I had the honor and pleasure of seeing Joe Hisaishi conduct and perform on September 27 at Carnegie Hall in New York City. This was monumental for me for many reasons. Firstly, as an anime fan, hearing live and in-person the score from a film that personally impacted me was incredible; being transported back into the world of Spirited Away with its hauntingly hopeful melodies was a wonderful mix of nostalgia and elation. Secondly, and I think most importantly, as a musician, having the opportunity to see and hear one of my favorite composers and musical inspirations on the world's biggest symphonic stage was a once-in-a-lifetime opportunity. I never thought it would happen and, in a way, still have a hard time believing it actually did. In a way, I was Spirited Away.
For those of you who don’t know this incredibly talented human, let me give him a short introduction. Joe Hisaishi is known in the West for scoring many famous Ghibli films, including Spirited Away, Howl’s Moving Castle, My Neighbor Totoro and Ponyo. He is also credited with some of the compositions for the video game MapleStory. In the East, he is known for much more (as if those accolades weren’t enough). He scored many Takeshi Kitano films and continues to write symphonies that are performed in his homeland. Last month, I got a taste of all the sides of Joe Hisaishi and it was easily one of the greatest musical experiences of my adult life.
The first act was The East Land Symphony, Hisaishi’s most recent 5-movement symphony that was completed in 2016. I had never heard it before so, as a musician there with my musician boyfriend, it was fun to listen and break down its parts while they were happening. Hisaishi also included a commentary in the program describing each movement, which was extremely insightful. In a way, the symphony reflects Japan’s journey to recovery and normalcy after the 2011 Tohoku Earthquake. It’s a quirky piece that goes through the sadness and confusion brought forth by the disaster but also pokes fun at the daily monotony of Japanese life. We found ourselves drawn in to Hisaishi’s innovative instrumentation and rhythmic choices. It was a pleasant reminder that movies and video games are not the only vehicle for music. Music itself is media and art. There are millions of wonderful pieces of music that are unattached to any supporting media. The East Land Symphony was the best example of this I could ask for.
I returned to familiarity in the second half, which covered his older, more well-known compositions. He rearranged a trilogy of themes he wrote for Kitano’s films, Kikujiro, Hana-bi, and Kids Return. I had not heard the theme to Kids Return before the week of the concert when I was binging his discography. It is now one of my favorite symphonic pieces of all time. The first time I listened to it, I felt two starkly different emotions. I wanted to cry, but I also wanted to run towards something. I wanted to accomplish something important. It has an amazing mix or melancholy and determination. It’s a strange song, but a song I have grown to love so much. Hearing it live and watching Hisaishi conduct and play its piercing melody was a powerful experience. Please listen to this piece!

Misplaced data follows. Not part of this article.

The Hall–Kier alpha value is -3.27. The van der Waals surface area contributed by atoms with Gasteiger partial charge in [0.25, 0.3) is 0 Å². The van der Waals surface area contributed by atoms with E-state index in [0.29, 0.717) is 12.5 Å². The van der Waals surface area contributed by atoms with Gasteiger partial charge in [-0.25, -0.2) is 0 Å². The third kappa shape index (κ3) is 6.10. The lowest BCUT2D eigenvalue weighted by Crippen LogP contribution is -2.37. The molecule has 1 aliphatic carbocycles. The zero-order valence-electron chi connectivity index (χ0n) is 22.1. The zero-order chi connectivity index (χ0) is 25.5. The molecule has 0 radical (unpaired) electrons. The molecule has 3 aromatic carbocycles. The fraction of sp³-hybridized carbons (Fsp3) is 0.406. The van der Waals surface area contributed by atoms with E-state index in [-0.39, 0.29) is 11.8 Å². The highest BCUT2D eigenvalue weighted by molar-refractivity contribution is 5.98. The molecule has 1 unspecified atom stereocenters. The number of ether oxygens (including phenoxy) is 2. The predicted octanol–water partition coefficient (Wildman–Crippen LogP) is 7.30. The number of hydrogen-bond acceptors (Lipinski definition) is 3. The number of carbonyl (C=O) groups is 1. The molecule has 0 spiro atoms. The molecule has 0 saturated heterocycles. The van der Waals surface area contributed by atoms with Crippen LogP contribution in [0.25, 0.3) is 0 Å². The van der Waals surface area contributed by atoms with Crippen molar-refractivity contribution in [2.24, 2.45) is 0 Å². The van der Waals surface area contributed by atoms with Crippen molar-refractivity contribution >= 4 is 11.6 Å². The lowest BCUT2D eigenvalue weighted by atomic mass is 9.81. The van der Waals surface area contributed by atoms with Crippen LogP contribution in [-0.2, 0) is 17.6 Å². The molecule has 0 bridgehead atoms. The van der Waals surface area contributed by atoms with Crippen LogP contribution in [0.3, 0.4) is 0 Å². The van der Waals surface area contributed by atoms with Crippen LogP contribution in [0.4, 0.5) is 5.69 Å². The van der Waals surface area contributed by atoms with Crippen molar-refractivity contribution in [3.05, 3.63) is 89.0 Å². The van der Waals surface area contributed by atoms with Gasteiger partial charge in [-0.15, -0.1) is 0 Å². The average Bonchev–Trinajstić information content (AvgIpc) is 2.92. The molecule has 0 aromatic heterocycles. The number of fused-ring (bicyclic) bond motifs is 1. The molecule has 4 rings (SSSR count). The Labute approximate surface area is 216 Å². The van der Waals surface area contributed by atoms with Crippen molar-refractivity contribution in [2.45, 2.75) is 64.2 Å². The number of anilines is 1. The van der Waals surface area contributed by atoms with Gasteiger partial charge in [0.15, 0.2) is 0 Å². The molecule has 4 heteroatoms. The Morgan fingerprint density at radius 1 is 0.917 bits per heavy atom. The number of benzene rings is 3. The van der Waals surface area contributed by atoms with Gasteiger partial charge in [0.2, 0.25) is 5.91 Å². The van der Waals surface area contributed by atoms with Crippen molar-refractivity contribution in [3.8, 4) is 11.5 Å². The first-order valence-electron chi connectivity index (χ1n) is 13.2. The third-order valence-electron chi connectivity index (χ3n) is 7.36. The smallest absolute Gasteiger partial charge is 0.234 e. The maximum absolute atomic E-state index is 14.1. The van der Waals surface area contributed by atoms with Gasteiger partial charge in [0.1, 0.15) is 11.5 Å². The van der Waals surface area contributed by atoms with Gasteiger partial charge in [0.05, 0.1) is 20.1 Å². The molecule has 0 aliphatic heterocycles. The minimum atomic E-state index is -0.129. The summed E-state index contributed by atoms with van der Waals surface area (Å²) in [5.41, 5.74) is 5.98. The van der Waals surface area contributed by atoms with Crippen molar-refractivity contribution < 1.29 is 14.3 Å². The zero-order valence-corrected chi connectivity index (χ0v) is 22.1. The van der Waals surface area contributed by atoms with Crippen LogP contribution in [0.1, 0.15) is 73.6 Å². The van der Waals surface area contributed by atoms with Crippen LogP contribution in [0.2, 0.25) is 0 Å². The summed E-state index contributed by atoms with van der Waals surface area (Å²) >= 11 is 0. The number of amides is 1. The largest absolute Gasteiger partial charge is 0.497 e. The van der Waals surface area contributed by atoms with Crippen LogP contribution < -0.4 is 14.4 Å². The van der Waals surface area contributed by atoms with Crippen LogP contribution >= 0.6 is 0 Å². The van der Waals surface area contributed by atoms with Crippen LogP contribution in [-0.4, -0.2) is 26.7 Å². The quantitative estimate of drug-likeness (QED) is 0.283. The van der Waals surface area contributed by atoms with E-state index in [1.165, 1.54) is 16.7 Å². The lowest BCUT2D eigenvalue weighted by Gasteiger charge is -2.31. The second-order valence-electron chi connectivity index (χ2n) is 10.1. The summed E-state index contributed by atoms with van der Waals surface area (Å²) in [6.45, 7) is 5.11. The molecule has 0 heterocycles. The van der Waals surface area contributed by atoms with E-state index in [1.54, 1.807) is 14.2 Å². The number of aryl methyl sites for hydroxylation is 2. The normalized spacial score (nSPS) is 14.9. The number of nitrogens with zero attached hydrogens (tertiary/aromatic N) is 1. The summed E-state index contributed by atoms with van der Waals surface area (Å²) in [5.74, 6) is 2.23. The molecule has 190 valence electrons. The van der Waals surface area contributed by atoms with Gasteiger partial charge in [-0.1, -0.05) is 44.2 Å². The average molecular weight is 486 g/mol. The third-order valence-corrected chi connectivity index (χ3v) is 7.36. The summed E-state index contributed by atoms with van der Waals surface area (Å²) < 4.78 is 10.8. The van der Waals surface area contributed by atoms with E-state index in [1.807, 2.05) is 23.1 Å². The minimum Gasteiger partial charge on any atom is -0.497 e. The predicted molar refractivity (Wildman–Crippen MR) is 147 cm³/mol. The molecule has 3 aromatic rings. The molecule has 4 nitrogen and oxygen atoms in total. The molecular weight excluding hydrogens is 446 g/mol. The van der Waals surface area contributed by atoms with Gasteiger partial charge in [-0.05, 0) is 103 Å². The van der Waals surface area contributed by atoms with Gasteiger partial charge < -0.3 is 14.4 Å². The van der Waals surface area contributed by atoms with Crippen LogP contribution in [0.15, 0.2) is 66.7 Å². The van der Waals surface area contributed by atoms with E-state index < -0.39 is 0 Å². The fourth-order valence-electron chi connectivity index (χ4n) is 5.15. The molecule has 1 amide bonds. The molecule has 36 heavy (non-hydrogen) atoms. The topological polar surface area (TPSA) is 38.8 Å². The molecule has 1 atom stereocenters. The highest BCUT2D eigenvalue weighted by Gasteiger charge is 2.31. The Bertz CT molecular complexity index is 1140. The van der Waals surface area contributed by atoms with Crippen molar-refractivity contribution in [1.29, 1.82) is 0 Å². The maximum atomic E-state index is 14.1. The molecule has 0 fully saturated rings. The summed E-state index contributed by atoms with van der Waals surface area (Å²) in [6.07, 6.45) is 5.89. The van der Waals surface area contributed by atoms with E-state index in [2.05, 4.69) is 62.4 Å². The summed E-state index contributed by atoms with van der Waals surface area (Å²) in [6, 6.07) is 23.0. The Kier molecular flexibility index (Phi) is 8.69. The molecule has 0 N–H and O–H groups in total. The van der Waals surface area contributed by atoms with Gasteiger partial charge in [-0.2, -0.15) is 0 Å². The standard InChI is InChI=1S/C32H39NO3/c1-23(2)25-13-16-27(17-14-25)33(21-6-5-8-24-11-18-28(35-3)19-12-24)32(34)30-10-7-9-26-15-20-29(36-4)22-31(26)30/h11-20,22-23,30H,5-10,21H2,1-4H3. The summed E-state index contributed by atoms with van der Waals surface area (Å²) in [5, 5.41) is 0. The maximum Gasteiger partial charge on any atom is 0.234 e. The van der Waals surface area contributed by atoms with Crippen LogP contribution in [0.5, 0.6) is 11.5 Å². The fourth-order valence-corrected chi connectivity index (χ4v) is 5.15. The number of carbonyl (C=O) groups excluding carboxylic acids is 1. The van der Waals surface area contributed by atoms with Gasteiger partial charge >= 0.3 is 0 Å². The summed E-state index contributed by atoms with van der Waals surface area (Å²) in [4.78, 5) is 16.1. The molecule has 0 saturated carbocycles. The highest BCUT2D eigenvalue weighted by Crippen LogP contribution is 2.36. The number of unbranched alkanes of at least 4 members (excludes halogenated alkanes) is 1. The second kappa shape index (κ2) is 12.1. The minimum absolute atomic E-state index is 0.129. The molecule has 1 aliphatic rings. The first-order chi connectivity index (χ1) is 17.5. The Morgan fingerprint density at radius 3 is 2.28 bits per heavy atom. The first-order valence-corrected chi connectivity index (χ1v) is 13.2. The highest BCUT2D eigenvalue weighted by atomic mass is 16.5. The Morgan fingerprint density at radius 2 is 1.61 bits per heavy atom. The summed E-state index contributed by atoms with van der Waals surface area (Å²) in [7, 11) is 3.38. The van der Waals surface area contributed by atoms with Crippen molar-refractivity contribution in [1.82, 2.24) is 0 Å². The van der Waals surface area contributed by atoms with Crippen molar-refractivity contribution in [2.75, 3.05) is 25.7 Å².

At the end of the day, even as a huge anime fan, I think hearing Summer live was the biggest delight of the show. There is a reason it is one of his most renowned melodies; that song just has a way of staying with you. The melody was beautifully introduced with a light pizzicato that almost made me cry. I could have listened to it all day. Then, the piano came in, the song swelled, and so did my heart. I was there to hear Spirited Away, but I think Summer is the song that is going to stick with me from that show. It hit me in the perfect place. And that’s how you know a song is a masterpiece.
The finally, to make this near-perfect concert perfect, the orchestra played the revamped symphonic suite from Hayao Miyazaki’s Spirited Away with Hisaishi playing its most iconic melodies himself on piano. Even though it has been two or three years since I’ve seen the film, I was transported right back to it during this suite. And I wasn't just watching the film; I felt like I was inside it. Like Chihiro, I was brought to a different world— a world of magic, monsters, flying, and the most beautiful music. It made me remember why I love Joe Hisaishi and why I wanted to come to this show in the first place. This man is a true master of music. The score from Spirited Away is a beautiful testament to that.
All-in-all, it was an absolutely incredible celebration of one of the world’s greatest composers. The walls drip with artistry at Carnegie Hall; every note and breath is strikingly accented on this famous stage. Being able to see a performance there was such a privilege. And seeing a composer I have admired since I was young who continues you influence my life as a musician was incredibly humbling. Thank you so much, Mr. Hisaishi! It will be a night I will truly never forget.